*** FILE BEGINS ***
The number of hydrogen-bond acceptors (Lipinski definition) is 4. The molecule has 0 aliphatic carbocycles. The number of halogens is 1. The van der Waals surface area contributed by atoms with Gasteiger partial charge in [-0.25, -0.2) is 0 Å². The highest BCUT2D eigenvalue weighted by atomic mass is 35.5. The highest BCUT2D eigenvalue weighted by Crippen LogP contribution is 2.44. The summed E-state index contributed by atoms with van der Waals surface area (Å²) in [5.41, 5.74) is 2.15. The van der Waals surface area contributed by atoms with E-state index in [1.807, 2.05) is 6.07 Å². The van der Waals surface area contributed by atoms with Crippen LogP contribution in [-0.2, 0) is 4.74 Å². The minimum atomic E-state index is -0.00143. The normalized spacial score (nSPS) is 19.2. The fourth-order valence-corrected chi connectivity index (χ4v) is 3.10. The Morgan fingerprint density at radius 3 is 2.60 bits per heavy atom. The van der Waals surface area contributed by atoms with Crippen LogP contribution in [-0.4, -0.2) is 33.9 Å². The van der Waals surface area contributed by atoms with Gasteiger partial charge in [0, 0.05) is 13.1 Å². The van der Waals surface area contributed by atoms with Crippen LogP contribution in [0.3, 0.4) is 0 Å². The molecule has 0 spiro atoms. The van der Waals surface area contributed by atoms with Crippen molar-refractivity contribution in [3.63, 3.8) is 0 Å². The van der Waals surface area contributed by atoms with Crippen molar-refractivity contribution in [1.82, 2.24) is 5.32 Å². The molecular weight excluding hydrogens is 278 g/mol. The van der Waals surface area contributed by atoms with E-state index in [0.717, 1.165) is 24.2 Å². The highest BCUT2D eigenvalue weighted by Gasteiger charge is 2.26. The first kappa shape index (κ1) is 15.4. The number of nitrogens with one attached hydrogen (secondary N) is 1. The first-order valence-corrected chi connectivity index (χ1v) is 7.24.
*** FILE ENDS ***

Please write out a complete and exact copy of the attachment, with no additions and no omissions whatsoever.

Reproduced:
The number of hydrogen-bond acceptors (Lipinski definition) is 4. The molecule has 0 aliphatic carbocycles. The number of halogens is 1. The van der Waals surface area contributed by atoms with Gasteiger partial charge in [-0.25, -0.2) is 0 Å². The highest BCUT2D eigenvalue weighted by atomic mass is 35.5. The highest BCUT2D eigenvalue weighted by Crippen LogP contribution is 2.44. The summed E-state index contributed by atoms with van der Waals surface area (Å²) in [5.41, 5.74) is 2.15. The van der Waals surface area contributed by atoms with E-state index in [1.807, 2.05) is 6.07 Å². The van der Waals surface area contributed by atoms with Crippen LogP contribution in [-0.2, 0) is 4.74 Å². The minimum atomic E-state index is -0.00143. The normalized spacial score (nSPS) is 19.2. The fourth-order valence-corrected chi connectivity index (χ4v) is 3.10. The Morgan fingerprint density at radius 3 is 2.60 bits per heavy atom. The van der Waals surface area contributed by atoms with Crippen LogP contribution in [-0.4, -0.2) is 33.9 Å². The van der Waals surface area contributed by atoms with Gasteiger partial charge in [0, 0.05) is 13.1 Å². The van der Waals surface area contributed by atoms with Crippen LogP contribution in [0.3, 0.4) is 0 Å². The molecule has 0 spiro atoms. The van der Waals surface area contributed by atoms with Crippen molar-refractivity contribution in [3.63, 3.8) is 0 Å². The van der Waals surface area contributed by atoms with Crippen molar-refractivity contribution in [1.82, 2.24) is 5.32 Å². The molecular weight excluding hydrogens is 278 g/mol. The van der Waals surface area contributed by atoms with E-state index in [0.717, 1.165) is 24.2 Å². The highest BCUT2D eigenvalue weighted by Gasteiger charge is 2.26. The first kappa shape index (κ1) is 15.4. The number of nitrogens with one attached hydrogen (secondary N) is 1. The first-order valence-corrected chi connectivity index (χ1v) is 7.24.